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The Studebaker Lark with a Corvette Heart

Marsh Hansen's beautifully engineered LT1-fired 1960 Studebaker Lark

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It has been said that things happen in your life for a reason. So it wasthat Marsh Hansen happened to run across a concept drawing by SteveStanford of a road-going early Studebaker Lark. The image of that squatlittle car on big tires with a healthy small-block and a greatcorner-burning suspension remained with Marsh for several years until heran across the perfect candidate languishing in Phoenix, an aridlandscape perfect for minimizing rust. This was particularly importantto Marsh, since he lives in Manitowoc, Wisconsin, where the winters arebrutal on cars.

So it wasn't long before a little bit of the Arizona sunshine ended upin Marsh's shop, where he began his quest to transform Stanford'sillustration into a three-dimensional reality. The other thing thatMarsh has going for him is a rather substantial shop in which to work.He built this shop after he sold his Harley dealership, and now he justbuilds cars. But even a big shop isn't much help without a plan. Marshwanted to deliver more than just a dare-to-be-different look--the Studehad to deliver the goods on the road as well. The plan included acomplete C4 Corvette independent front and rear suspension along with a'95 Corvette LT1 small-block backed by a '95 4L60-E four-speedautomatic. The idea was to build a car that had a factory look to it sothat when you popped the hood or glanced in the interior, it wouldappear as if this was something Studebaker would have done.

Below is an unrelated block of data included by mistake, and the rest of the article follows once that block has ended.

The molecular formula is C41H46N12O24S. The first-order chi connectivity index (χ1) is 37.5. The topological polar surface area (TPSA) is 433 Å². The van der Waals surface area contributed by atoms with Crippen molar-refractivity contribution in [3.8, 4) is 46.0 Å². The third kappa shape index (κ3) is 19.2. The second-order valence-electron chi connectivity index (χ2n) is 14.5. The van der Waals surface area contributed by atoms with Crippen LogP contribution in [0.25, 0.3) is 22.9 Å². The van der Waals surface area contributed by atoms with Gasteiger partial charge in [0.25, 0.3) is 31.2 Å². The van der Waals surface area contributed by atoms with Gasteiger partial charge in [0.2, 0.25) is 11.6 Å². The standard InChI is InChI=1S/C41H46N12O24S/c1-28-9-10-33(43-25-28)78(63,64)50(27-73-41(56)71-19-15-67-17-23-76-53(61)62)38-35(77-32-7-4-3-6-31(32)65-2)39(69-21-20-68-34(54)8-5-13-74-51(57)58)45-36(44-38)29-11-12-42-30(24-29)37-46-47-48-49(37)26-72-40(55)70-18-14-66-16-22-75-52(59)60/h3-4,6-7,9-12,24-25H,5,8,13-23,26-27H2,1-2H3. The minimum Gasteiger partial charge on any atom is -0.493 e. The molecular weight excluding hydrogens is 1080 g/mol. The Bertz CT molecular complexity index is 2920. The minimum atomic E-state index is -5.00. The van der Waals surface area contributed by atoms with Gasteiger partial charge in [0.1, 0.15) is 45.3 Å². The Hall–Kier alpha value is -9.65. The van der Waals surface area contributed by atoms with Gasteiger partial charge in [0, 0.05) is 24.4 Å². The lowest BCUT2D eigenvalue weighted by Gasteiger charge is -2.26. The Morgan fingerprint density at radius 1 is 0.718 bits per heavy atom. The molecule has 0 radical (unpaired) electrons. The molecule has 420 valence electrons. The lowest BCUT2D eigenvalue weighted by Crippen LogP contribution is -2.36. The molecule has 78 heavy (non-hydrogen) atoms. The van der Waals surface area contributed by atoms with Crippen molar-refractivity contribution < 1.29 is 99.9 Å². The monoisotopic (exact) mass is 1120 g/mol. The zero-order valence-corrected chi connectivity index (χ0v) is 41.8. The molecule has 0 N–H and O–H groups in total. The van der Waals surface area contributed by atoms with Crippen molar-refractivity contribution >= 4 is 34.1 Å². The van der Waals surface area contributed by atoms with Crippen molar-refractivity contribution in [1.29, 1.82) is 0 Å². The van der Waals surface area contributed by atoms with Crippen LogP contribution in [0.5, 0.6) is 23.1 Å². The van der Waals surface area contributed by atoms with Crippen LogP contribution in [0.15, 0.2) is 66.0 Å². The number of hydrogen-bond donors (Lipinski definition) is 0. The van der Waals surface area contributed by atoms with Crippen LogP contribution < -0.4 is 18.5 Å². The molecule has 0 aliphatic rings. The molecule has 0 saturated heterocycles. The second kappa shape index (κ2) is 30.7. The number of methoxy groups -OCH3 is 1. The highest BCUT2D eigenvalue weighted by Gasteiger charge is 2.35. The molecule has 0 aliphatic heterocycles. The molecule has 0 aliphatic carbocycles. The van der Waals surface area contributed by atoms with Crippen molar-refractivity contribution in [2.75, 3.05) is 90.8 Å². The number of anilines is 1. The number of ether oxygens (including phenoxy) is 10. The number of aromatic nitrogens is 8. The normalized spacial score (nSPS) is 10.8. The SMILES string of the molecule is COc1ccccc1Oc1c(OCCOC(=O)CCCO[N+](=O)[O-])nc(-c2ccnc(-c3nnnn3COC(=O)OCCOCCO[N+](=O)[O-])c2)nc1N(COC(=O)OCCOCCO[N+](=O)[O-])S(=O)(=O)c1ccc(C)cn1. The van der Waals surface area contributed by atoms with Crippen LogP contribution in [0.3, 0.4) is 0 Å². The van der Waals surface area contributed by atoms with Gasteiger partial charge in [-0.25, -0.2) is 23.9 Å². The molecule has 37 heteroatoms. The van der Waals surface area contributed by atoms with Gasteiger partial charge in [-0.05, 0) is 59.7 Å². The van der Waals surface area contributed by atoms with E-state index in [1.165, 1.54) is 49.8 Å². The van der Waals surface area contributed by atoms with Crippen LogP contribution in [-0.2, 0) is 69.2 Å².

The Corvette front and rear independent suspensions posed a minorchallenge that required a custom front clip to mount everything,including the rack-and-pinion steering and the upper control arms. Therear suspension was not as difficult, and Marsh added a couple ofadditional crossmembers to maintain body stiffness. We can attest thatthe ride is smooth and taut and downright enjoyable. Another importantpart of the design included a 25-gallon stainless steel fuel cell thatwas integrated into the trunk while allowing sufficient room for luggageand other travel necessities.

One of the biggest hurdles was finding room for the exhaust system oncethe chassis was squared away. Marsh achieved the proper look and a lowerride height by tucking a very precise exhaust system in between theframerails and crossmembers. Doing this demanded the use of EdelbrockPerformer RPM mufflers because they are thinner and fit the spaceallowed.

The interior looks more European than domestic, but it retains theproper performance flavor with Teas seats, black leather, and a brace ofAuto Meter Phantom gauges. Vintage Air supplied the A/C, while Spal fanskeep the heat managed with help from the Be Cool aluminum radiator.Tunes are courtesy of a Blaupunkt stereo. As for the outside envelope,Marsh did little to the stock visage besides adding the PPG GMC Pewterand House of Kolor Galaxy Gray hue applied by the Chris Brunner BodyShop.

The Lark reflects its owner in that it's not flashy, and far fromostentatious while delivering everything it promises. The best part ofthis car is that it's a blast to drive--like any time you want to hitthe road--on a lark.

Car Craft Q&A